4. The Dumbest Smart Girl You Know says:

    I’ve never had to be that friend…but for years, I was that girl. The one in the abusive relationship. I lost several friends who just couldn’t be supportive of my unhealthy decisions any longer, including my best friend. She told me how much it hurt her to see me that way, “withered like a flower without sunlight.” Losing her broke my heart, but until I was ready to walk away, I didn’t understand what she meant. We have since reconciled, and I see what a difficult position she was in: speak her mind and have me shut her out, or stay silent and watch me self-destruct.

    I can say that for a time, those lost friendships only tighten the hold of the abuser. The isolation and loneliness makes leaving seem impossible. I’m sure you must be frustrated, but if you can bear it, be there for your friend. When she’s finally strong enough to make the changes she needs to, she will be so grateful for your support.

  5. bethie says:

    I agree with the Dumbest Smart Girl…you just can’t give up on your friend, but you can’t change her situation for her until she’s really, really ready herself.

  6. Matt says:

    Yeah… this is a winless situation… Been here… it sucks.

  7. mae says:

    Thanks for this post. I know now why my friends felt so helpless for about 3 years of my life. I was that girl before, and quite honestly, even though I knew my friends felt like they were in a predicament (to tell or not to tell), I silently always hoped that they slapped me and made me see. Their apparent distaste for him didn’t really stop me.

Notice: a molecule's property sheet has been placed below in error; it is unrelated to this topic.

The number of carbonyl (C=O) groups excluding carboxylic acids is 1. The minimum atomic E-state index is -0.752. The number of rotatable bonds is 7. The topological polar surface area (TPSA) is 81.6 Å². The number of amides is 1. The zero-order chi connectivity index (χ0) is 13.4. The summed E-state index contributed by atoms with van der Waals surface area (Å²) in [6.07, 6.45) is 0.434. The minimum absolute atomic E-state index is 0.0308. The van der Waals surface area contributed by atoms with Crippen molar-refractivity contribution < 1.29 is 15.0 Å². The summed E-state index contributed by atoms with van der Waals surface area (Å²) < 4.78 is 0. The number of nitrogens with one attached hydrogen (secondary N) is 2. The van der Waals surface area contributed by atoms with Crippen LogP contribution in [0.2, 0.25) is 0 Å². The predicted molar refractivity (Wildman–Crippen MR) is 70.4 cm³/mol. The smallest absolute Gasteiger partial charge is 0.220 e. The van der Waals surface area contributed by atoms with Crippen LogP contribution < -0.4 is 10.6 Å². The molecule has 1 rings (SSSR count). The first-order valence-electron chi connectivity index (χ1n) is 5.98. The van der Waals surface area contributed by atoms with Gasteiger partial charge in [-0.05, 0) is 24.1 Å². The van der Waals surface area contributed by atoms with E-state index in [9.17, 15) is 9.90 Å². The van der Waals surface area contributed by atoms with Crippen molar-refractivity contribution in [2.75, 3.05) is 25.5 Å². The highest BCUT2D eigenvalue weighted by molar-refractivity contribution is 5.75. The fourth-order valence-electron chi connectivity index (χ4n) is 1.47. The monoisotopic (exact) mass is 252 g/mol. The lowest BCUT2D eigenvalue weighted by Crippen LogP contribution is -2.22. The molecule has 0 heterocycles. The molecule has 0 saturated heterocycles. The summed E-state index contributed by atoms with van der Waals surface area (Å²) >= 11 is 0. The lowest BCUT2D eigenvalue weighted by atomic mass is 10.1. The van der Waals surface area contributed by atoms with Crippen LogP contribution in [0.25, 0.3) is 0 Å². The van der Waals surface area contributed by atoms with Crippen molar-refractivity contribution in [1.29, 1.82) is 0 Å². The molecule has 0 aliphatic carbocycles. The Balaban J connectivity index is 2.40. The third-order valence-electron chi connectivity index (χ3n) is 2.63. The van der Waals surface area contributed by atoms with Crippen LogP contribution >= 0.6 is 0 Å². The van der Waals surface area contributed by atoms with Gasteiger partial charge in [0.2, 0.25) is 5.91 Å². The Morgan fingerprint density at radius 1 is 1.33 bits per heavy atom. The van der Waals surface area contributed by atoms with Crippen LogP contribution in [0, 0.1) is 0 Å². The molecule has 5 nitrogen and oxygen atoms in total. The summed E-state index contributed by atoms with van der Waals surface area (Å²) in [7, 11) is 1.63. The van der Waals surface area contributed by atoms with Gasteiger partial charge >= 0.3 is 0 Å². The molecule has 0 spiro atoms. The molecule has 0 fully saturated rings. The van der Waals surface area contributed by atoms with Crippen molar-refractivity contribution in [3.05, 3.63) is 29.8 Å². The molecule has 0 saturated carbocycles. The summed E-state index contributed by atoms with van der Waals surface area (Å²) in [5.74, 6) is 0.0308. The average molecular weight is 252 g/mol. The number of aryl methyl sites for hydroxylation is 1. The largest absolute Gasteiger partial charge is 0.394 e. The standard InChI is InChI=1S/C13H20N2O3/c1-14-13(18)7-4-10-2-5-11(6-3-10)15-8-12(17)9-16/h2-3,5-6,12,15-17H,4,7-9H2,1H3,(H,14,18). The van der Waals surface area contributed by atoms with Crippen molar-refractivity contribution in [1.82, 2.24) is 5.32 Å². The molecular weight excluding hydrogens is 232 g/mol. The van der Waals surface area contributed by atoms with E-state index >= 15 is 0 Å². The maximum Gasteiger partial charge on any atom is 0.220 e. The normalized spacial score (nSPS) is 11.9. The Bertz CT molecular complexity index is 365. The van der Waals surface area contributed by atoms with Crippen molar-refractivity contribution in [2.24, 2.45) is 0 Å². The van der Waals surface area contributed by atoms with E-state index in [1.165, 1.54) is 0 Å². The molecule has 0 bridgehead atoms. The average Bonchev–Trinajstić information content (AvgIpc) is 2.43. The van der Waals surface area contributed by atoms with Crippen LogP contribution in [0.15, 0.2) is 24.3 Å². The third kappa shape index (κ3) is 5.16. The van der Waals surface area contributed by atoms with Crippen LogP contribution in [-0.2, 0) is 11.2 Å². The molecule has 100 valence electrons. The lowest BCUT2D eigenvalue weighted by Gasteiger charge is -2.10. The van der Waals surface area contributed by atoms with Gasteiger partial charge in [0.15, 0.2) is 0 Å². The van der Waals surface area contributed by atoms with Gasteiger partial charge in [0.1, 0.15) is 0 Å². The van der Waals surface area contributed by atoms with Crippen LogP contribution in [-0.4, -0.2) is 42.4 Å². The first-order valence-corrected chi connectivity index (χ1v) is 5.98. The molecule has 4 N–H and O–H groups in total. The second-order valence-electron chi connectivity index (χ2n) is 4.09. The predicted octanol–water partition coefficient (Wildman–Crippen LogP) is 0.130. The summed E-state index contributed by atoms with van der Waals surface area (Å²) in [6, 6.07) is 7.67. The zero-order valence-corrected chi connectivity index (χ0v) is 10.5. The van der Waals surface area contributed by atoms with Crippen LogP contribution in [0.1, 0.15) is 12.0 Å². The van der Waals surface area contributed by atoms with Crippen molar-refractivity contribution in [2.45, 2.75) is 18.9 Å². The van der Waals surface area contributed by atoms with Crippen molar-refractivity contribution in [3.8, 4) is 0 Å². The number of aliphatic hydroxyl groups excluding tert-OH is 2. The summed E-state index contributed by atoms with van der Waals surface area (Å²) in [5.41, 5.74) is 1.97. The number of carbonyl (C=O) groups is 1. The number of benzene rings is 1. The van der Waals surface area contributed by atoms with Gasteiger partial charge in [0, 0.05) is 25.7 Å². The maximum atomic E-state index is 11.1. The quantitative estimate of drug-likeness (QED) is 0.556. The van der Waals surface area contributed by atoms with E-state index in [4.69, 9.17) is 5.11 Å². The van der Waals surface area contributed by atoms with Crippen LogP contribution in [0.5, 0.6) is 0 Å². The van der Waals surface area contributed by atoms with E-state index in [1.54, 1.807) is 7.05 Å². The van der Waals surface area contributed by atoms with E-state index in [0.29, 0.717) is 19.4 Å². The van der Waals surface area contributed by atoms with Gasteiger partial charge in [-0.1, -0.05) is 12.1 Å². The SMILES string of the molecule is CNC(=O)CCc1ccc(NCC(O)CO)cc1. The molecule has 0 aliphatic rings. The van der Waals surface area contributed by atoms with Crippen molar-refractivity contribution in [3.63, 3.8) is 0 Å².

In the end, I came to my senses, and they were still there for me, because I was a hot mess after that relationship (as abusive as it was). It’s frustrating, but it’s one thing I know, is that once your friend realizes, and finally has the strength to leave him, she’ll need all the love she can get. You’re already a great friend for caring.

  8. Imerika says:

    my heart breaks for you and your friend. I have also felt this way. To the point where I wanted to bash the person’s head who continually hurt my friend.

    However, as friends, the best we can sometimes do is be there for them, unconditionally, until they are ready to make the leap on their own to move on. It’s a long har arduous process and sometimes we can’t be strong enough, but it’s the best we can do.

  9. ashley says:

    I’ve had this conversation with my friend over and over and over again. It never gets better. She decided to stay this last time because he got her a piece of jewelry, “he’s trying” she claims.